EarthMoments is a division of EarthSync, a world music record label, and producer of award-winning audio and visual productions that brings together traditional and contemporary music in unique, high quality productions.</p> <p>Here’s a preview shot of Rututu:</p> <p><img src="/files/imce-images/Ipad%20app%20620.jpg" width="620" height="454" alt="Ipad app 620.jpg" /></p> <p>Find out more at <a href="http://rututuapp.earthmoments.com">rututuapp.earthmoments.com</a>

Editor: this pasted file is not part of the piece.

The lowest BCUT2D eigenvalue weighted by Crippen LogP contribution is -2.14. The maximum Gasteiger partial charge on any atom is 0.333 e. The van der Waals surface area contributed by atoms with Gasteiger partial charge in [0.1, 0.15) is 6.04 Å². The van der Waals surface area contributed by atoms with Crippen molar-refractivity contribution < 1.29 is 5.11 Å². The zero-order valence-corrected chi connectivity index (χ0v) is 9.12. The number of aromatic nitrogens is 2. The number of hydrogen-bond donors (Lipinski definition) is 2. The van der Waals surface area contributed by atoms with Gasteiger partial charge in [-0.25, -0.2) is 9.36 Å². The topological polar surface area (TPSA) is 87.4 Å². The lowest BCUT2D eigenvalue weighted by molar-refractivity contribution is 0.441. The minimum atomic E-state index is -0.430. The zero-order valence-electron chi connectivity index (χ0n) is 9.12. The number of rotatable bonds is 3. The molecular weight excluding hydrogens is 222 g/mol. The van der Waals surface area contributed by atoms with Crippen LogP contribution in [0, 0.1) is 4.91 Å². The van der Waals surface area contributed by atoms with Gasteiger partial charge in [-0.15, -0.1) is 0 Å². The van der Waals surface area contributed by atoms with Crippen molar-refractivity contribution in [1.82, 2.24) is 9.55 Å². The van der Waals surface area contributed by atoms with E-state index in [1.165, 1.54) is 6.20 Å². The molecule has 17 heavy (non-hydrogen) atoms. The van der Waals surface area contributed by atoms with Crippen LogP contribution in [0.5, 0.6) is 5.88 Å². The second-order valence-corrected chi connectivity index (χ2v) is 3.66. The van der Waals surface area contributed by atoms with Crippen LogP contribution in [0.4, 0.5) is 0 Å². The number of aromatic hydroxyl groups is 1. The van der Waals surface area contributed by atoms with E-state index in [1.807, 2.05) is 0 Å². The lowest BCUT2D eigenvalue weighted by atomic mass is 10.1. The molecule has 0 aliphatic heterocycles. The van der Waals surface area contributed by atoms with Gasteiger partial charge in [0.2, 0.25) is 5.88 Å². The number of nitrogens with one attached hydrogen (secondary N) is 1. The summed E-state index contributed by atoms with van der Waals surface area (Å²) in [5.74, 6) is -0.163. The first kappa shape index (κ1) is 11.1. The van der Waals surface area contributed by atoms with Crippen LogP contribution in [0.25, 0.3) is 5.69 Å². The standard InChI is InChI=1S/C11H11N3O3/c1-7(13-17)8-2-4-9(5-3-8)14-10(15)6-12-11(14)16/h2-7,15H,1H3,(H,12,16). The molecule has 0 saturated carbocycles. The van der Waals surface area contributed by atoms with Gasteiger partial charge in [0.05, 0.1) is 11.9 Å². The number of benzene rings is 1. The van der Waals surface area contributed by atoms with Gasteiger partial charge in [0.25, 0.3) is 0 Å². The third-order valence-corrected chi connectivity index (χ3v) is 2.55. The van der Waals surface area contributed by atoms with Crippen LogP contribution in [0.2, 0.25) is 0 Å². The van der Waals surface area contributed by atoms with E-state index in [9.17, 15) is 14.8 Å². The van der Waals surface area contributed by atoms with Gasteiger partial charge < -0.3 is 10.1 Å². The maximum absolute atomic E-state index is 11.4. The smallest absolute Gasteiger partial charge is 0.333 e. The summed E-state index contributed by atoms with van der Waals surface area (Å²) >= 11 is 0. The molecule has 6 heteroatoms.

and check out the gallery of some of the instruments they sampled below!</p> http://www.guitarworld.com/acoustic-nation-rututu-app-brings-rare-stringed-instruments-your-ipad#comments Acoustic Nation EarthMoments Gear Blogs Blogs News Thu, 02 Jul 2015 13:30:46 +0000 Acoustic Nation 24861 at http://www.guitarworld.com Get a Free 'Mastering Arpeggios Part 2' Lesson at the 'Guitar World Lessons' Store — Video http://www.guitarworld.com/get-free-mastering-arpeggios-part-2-lesson-guitar-world-lessons-store-video <!--paging_filter--><p><em>Mastering Arpeggios Part 2,</em> an impressive compilation of nine instructional video lessons and tabs by Jimmy Brown, is now available through the Guitar World Lessons <a href="https://guitarworldlessons.com/product/EF57BA06-4DBD-DB72-635C-2E213E3A8004?&amp;utm_source=guitarworld.com&amp;utm_medium=article&amp;utm_campaign=arpeggios2">Webstore</a> and <a href="https://itunes.apple.com/us/app/guitar-world-lessons/id942720009?mt=8">App.</a></p> <p>It joins the ranks of the many lessons already available through <a href="https://guitarworldlessons.com/product/EF57BA06-4DBD-DB72-635C-2E213E3A8004?&amp;utm_source=guitarworld.com&amp;utm_medium=article&amp;utm_campaign=arpeggios2">Guitar World Lessons.</a></p> <p>To celebrate this new release, <em>Guitar World</em> is offering the first <em>Mastering Arpeggios Part 2</em> lesson, "G Major Seven Arpeggios in Positions," as a FREE download! Note that all nine <em>Mastering Arpeggios Part 2</em> lessons are available—as a package—for only $14.99.</p> <p>You can watch the trailer for <em>Mastering Arpeggios Part 2</em> below.</p> <p><a href="https://guitarworldlessons.com/product/EF57BA06-4DBD-DB72-635C-2E213E3A8004?&amp;utm_source=guitarworld.com&amp;utm_medium=article&amp;utm_campaign=arpeggios2">This new collection</a> is the 90-minute-plus follow-up to <em>Mastering Arpeggios</em>. It introduces and covers everything you need to know about the five essential seventh-chord arpeggio qualities: major seven, dominant seven, minor seven, minor-seven flat-five and diminished seven. </p> <p>Again focusing on the popular guitar key of G, your instructor, longtime GW Senior Music Editor Jimmy Brown, presents all possible fretboard positions and two-octave fingering patterns for these arpeggios and shows you ways to transpose them to any other key, either by progressing through the cycle of fourths/fifths or taking each shape you’ve learned and moving up or down the fretboard chromatically (in one-fret increments). </p> <p>Jimmy then shows you extended two-notes-per-string “monster” patterns that move diagonally up and across the neck, spanning three octaves. Also covered are the seven diatonic seventh-chord arpeggios that live in the key of G major, demonstrated in all positions, and interval patterns of fourths, fifths, sixths and sevenths applied to the arpeggios. The lesson product concludes with an entertaining performance of an original interpretation and tab arrangement of “Presto” from “Sonata 1 For Solo Violin” by Johann Sebastian Bach, which serves as an effective and musically satisfying practice piece.</p> <p><em>Mastering Arpeggios Part 2</em> includes:</p> <p>• <strong>Chapter 1 (Part 1): G Major Seven Arpeggios in Positions</strong> his first part of Chapter 1 begins with a quick review of the G major scale and G major triad arpeggio, played up and down one string for purposes of illustration. Jimmy then demonstrates all of the fixed-position two-octave fingerings for a G major seven arpeggio between fourth and seventh positions, along the way showing you a bunch of useful “alternate picking shred cells” and a neat application for improvisation—playing Gmaj7 over an E bass note or Em or Em7 chord to create a cool, jazzy Em9 sound. </p> <p>• <strong>Chapter 1 (Part 2): G Major Seven Arpeggios in Positions (continued)</strong> This conclusion of Chapter 1 demonstrates all the remaining possible fretboard positions and fingerings for playing G major-seven arpeggios across two octaves, with additional “speed picking cells” presented along the way that reside within the larger patterns. Also covered are patterns in first and second position that combine open strings with fretted notes. </p> <p>• <strong>Chapter 2: G Dominant Seven and Minor Seven Arpeggios in Positions</strong> Using all the two-octave G major-seven shapes shown in the previous segment, this chapter shows you how to convert them to G dominant- and minor-seven shapes, by “flatting” the seventh and third. Necessary fingering adjustments are covered, as the shapes morph from major-seven to dominant-seven to minor-seven. </p> <p><iframe width="620" height="365" src="https://www.youtube.com/embed/L8Y3aXxGiwQ" frameborder="0" allowfullscreen></iframe></p> <p>• <strong>Chapter 3: G Minor Seven Flat-five and Diminished Seven Arpeggios in Positions</strong> Working off of all the G minor-seven shapes presented in the previous chapter, this lesson shows you how to go from minor-seven to minor-seven flat-five to fully diminished-seven, including any necessary fingering adjustments that need to be made to accommodate the lowering of certain notes by one fret. </p> <p>• <strong>Chapter 4: The Circle of Fifths/Fourths and Practicing Drills</strong> Before continuing with extended arpeggio shapes and applications, this chapter presents a concise review of what is called the “circle of fifths,” or “circle of fourths,” and demonstrates a couple of easy ways to visually remember the cycle on the fretboard and ways to use it to practice all arpeggio shapes learned thus far in all 12 keys. </p> <p>• <strong>Chapter 5: Two-notes-per-string Patterns</strong> This chapter shows you how to take the five seventh-chord arpeggio qualities covered in the previous chapters and expand them into extended “monster” runs that span three octaves by moving diagonally across the fretboard using two notes per string with quick position shifts. Different “launching points” are presented, starting on the root, third, fifth and seventh of any given arpeggio. </p> <p>• <strong>Chapter 6: Diatonic Seventh-chord Arpeggios in G</strong> This lesson offers some practical, useful music theory and technical studies by presenting a set of seven different seventh-chord arpeggios that live within the key of G major, consisting of Gmaj7, Am7, Bm7, Cmaj7, D7, Em7 and F#m7b5. </p> <p>• <strong>Chapter 7: Interval Patterns</strong> This chapter takes the two-octave shapes for the seven diatonic seventh-chord arpeggios from the previous lesson and shows you how to “scramble” the notes by playing them in melodic patterns of fourth and fifth intervals that have you continually crossing strings, which makes for a great alternate picking workout, as well as some neat sounds. </p> <p>• <strong>Chapter 8: “Presto,” from “Sonata 1 For Solo Violin” by Johann Sebastian Bach</strong> This final chapter presents a performance of Jimmy’s own guitar adaptation and fingering arrangement of a beautiful violin piece by legendary classical composer Johann Sebastian Bach called “Presto,” from “Sonata 1 for Solo Violin.” </p> <p><strong>For more information, visit the Guitar World Lessons <a href="https://guitarworldlessons.com/product/EF57BA06-4DBD-DB72-635C-2E213E3A8004?&amp;utm_source=guitarworld.com&amp;utm_medium=article&amp;utm_campaign=arpeggios2">Webstore</a> and download the <a href="https://itunes.apple.com/us/app/guitar-world-lessons/id942720009?mt=8">App</a> now.</strong></p> <fieldset class="fieldgroup group-additional-content"><legend>Additional Content</legend><div class="field field-type-nodereference field-field-related-artist"> <div class="field-label"><p><strong>Related Artist:</strong>&nbsp;<p></div> <div class="field-items"> <div class="field-item odd"> <a href="/jimmy-brown">Jimmy Brown</a> </div> </div> </div> </fieldset> http://www.guitarworld.com/get-free-mastering-arpeggios-part-2-lesson-guitar-world-lessons-store-video#comments arpeggios Guitar World Lessons Jimmy Brown Videos News Features Lessons Wed, 01 Jul 2015 20:54:39 +0000 Guitar World Staff 24859 at http://www.guitarworld.com "Thrill" to the Sounds of Japanese Girl Band Band-Maid — Video http://www.guitarworld.com/thrill-sounds-japanese-girl-band-band-maid-video <!--paging_filter--><p>Those of us who keep a fairly close eye on social-media trends (and stuff like that) can't help but notice that a new girl band from Japan has been showing up more and more. And for good reason.</p> <p>They're called Band-Maid, they rock pretty convincingly—and play their own instruments (unlike at least one other Japanese girl band of note).</p> <p>And they dress up as maids! </p> <p>Below, you can check out the music video to one of their 2014 tracks, "Thrill," which is available on an EP called <em>Ai to Jounetsu no Matadore.</em> It was released last August.</p> <p>To pick up some of their music, including "Thrill," <a href="http://www.cdjapan.co.jp/product/DAKPPRC-10">head here.</a></p> <p><strong>For more about Band-Maid, follow them on <a href="https://www.facebook.com/bandmaid?_rdr">Facebook.</a></strong></p> <p><iframe width="620" height="365" src="https://www.youtube.com/embed/Uds7g3M-4lQ" frameborder="0" allowfullscreen></iframe></p> http://www.guitarworld.com/thrill-sounds-japanese-girl-band-band-maid-video#comments Band-Maid Videos News Wed, 01 Jul 2015 19:19:51 +0000 Damian Fanelli 24283 at http://www.guitarworld.com Joe Satriani Premieres New Song, "If There Is No Heaven" http://www.guitarworld.com/joe-satriani-premieres-new-song-if-there-no-heaven <!--paging_filter--><p>Check out a brand-new Joe Satriani song, "If There Is No Heaven," below.</p> <p>The song is from Satriani's forthcoming album, and 15th solo disc, <em>Shockwave Supernova.</em></p> <p>Though the song is an instrumental, Satch says there is an emotional subtext embedded in the music.</p> <p>"This is about doubting, doubting everything, including life after death," he told <a href="http://www.wsj.com/">WSJ.com.</a> "The intro and outro are soundtracks to feeling lost and adrift. The body of the song reflects how one would struggle to accept such an idea that we are all here; for just a short time and then gone."</p> <p><strong>For more about Satriani and the new album, visit <a href="http://www.satriani.com/splash/">satriani.com.</a></strong></p> <p><iframe src="https://www.youtube.com/embed/5t8yn4WdALw" allowfullscreen="" frameborder="0" height="365" width="620"></iframe></p> <fieldset class="fieldgroup group-additional-content"><legend>Additional Content</legend><div class="field field-type-nodereference field-field-related-artist"> <div class="field-label"><p><strong>Related Artist:</strong>&nbsp;<p></div> <div class="field-items"> <div class="field-item odd"> <a href="/joe-satriani">Joe Satriani</a> </div> </div> </div> </fieldset> http://www.guitarworld.com/joe-satriani-premieres-new-song-if-there-no-heaven#comments Joe Satriani News Wed, 01 Jul 2015 18:38:42 +0000 Guitar World Staff 24858 at http://www.guitarworld.com